Finding New Paths to Success

MSW and the Pumper & Cleaner Expo showcase better ways for municipal utilities to move forward.

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The tools, strategies and ingenuity to build stronger utilities will be featured at the 2013 Pumper & Cleaner Environmental Expo, and they're on display in this issue. In addition to the Expo Product Preview, the feature profiles in this issue demonstrate an enterprising spirit and blueprints for better municipal operations.

The South Bend (Ind.) Public Works Department is a great example. Faced with significant CSO problems, the department turned to the bright minds at Notre Dame and Purdue universities who developed a system employing a series of embedded sensors coupled with battery-powered, credit-card-sized computers to conduct real-time monitoring and control of wastewater and stormwater.

South Bend began installing the system at 110 locations in mid-winter 2008. The city was able to combine the network with its own SCADA system and IBM's Intelligent Operations Center for Smarter Cities to form a comprehensive system capable of crunching all the data, presenting it in a usable form and translating the information into instructions that serve the department's operational goals.

Wet-weather overflows have since been reduced by 23 percent and dry-weather overflows have been reduced from 27 occurrences to one in the system's first full year of operation. By mid-2012, it was estimated that simply using existing infrastructure in a more efficient way has helped the city avoid more than $600,000 in potential government fines while potentially offsetting more than $100 million in capital infrastructure costs.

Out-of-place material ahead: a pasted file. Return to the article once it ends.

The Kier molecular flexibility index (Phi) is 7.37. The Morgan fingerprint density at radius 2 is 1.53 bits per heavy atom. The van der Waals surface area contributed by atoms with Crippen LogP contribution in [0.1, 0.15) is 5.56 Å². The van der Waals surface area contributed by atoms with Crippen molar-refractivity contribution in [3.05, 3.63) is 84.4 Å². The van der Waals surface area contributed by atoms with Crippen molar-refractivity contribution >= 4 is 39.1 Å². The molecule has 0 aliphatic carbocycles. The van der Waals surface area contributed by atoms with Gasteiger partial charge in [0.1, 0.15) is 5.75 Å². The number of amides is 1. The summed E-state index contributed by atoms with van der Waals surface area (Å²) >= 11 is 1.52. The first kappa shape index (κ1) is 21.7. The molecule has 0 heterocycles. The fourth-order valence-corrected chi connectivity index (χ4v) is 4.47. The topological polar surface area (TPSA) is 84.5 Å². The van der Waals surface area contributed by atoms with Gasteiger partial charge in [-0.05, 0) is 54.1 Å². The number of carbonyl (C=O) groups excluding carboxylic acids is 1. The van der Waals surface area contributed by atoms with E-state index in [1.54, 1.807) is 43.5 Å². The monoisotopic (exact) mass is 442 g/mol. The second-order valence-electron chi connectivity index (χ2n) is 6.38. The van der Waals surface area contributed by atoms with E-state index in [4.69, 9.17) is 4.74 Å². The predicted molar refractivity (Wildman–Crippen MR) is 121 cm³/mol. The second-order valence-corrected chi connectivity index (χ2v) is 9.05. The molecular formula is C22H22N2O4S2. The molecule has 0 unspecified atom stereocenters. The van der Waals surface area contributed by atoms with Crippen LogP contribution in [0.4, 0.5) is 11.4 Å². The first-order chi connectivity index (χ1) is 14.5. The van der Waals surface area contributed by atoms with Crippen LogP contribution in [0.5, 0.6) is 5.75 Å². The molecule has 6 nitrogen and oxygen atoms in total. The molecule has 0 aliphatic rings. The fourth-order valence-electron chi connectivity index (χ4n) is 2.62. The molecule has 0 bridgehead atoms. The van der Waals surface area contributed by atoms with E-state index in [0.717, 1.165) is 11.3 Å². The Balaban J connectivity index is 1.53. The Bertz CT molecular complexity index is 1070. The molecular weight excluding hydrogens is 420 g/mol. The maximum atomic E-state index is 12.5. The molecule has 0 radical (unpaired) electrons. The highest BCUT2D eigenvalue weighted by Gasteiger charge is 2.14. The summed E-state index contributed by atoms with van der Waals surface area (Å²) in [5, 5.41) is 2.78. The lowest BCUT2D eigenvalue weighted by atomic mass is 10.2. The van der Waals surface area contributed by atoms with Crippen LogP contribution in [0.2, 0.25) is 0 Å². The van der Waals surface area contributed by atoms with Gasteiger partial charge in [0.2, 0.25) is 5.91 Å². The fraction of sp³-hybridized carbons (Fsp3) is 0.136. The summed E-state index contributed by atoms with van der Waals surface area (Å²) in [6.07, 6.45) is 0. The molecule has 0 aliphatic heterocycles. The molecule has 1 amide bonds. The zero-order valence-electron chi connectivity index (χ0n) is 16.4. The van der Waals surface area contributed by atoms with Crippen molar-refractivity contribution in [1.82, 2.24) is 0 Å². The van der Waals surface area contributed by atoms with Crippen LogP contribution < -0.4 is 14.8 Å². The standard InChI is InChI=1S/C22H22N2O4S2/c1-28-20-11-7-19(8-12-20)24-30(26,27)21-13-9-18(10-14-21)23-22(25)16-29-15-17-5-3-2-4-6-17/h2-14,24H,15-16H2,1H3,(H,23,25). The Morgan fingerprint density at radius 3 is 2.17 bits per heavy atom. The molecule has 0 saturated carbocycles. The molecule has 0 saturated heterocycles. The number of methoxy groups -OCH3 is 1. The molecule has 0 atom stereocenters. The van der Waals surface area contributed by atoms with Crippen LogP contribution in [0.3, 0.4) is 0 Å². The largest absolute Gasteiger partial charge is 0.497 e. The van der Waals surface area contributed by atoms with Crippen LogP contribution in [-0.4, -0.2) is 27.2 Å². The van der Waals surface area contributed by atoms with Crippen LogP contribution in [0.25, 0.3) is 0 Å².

The willingness of city officials to seek out new solutions and find a better way to manage CSO problems saved money for the community and greatly reduced pollution of the St. Joseph River.

The Jordan Valley Water Conservation District and the Fall River Sewer Commission, also profiled in this issue, show a similar focus on improving operations. Fall River has spent the better part of the past three decades working to eliminate its own significant CSO problem. The city has spent $165 million to address its problems, and the work isn't done. The results, however, are already clear: Overflows are down significantly and local water quality has improved substantially.

Jordan Valley serves a steadily growing population in the Salt Lake City area, part of one of America's driest states. Through comprehensive conservation programs, the district has already reached a 20 percent reduction in water use, and water conservation measures have been instrumental in lowering capital investments. So far, reduced water consumption has saved millions of dollars in postponed water supply projects that would have otherwise been necessary.

All these utilities have found better ways to tackle their problems, and as many of you know, that's really what the Pumper & Cleaner Environmental Expo is all about, too. It's coming up at the end of this month in Indianapolis and it's a great way to network and gain the insight of peers who are dealing with similar challenges. Education courses, demonstrations and over 550,000 square feet of show space will give you a new perspective on the innovations driving the industry forward and improving communities like yours.

All the information you need to make plans to attend the Expo can be found at www.pumper If you make it to Indy, be sure to track me down. I'd like to hear your story.

Enjoy this month's issue.


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